Improving Odds for the Farm Bill

Improving Odds for the Farm Bill

Jim Young

The Farm Bill has been held up by a dispute over new work requirements for the Supplemental Nutrition Assistance Program, or SNAP, among other issues. House Republicans passed a bill that includes work requirements for food stamp recipients while the Senate version lacks them, leading to an impasse on the enormous legislative package, which comes up every five years or so. But the win by Democrats this week has improved the chances for the bill to move forward, the Associated Press reports, raising the odds that it can pass during the lame duck session.

Marin Bozic, a farm expert at the University of Minnesota, told the AP that the coming Democratic takeover of the House has changed the dynamics of the debate, and that his recent conversations with Agriculture Secretary Sonny Perdue and House Agriculture Committee chair Michael Conaway (R-TX) indicate that the bill will likely pass without the work requirements.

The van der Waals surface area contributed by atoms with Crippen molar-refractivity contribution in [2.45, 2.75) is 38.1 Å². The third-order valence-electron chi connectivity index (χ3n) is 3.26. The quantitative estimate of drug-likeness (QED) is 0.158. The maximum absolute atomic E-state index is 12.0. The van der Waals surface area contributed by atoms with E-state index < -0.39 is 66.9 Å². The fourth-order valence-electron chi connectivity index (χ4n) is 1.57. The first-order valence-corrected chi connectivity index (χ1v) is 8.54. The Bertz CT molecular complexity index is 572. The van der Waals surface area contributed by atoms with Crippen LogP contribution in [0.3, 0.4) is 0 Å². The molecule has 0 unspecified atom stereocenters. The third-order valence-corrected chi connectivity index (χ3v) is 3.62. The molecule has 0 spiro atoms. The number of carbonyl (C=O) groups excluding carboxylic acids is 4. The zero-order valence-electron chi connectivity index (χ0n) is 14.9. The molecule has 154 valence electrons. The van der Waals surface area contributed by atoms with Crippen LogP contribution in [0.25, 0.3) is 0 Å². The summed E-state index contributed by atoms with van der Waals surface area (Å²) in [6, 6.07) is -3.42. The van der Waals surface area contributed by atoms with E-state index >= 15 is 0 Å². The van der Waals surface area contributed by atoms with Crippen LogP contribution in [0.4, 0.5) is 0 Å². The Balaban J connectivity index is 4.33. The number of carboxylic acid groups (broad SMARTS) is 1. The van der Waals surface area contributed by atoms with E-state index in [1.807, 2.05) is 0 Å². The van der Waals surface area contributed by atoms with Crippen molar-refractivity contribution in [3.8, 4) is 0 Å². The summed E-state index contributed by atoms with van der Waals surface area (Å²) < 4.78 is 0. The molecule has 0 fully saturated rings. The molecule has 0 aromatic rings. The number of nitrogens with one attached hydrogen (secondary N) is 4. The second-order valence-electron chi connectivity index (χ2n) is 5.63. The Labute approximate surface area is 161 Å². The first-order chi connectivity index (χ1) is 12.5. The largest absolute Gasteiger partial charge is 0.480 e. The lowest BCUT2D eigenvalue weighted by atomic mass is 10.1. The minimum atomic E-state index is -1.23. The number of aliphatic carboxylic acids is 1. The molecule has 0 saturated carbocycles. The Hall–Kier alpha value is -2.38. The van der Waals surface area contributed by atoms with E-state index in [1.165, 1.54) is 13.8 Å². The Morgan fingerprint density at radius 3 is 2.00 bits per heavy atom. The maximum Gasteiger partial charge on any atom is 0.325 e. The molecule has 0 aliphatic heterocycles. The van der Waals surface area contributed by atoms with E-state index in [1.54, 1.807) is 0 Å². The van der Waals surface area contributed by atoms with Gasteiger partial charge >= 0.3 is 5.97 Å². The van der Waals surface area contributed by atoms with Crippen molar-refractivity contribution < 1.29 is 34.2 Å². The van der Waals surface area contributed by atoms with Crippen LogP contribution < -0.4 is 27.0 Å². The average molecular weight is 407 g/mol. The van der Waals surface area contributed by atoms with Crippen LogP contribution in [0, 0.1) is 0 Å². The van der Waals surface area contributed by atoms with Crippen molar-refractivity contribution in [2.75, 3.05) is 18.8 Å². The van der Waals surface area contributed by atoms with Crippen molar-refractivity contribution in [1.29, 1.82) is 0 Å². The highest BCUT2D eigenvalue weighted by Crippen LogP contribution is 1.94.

But of course, nothing comes easy in the current political environment, and President Trump has signaled that he may not accept a bill without work requirements. "Everybody wants it, the farmers want it, but the Democrats are not approving the farm bill with work rules," Trump said Wednesday. "We could have it very fast without the work rules, but we want the work rules in and the Democrats just don't want to vote for that. So at some point, they'll have to pay maybe a price."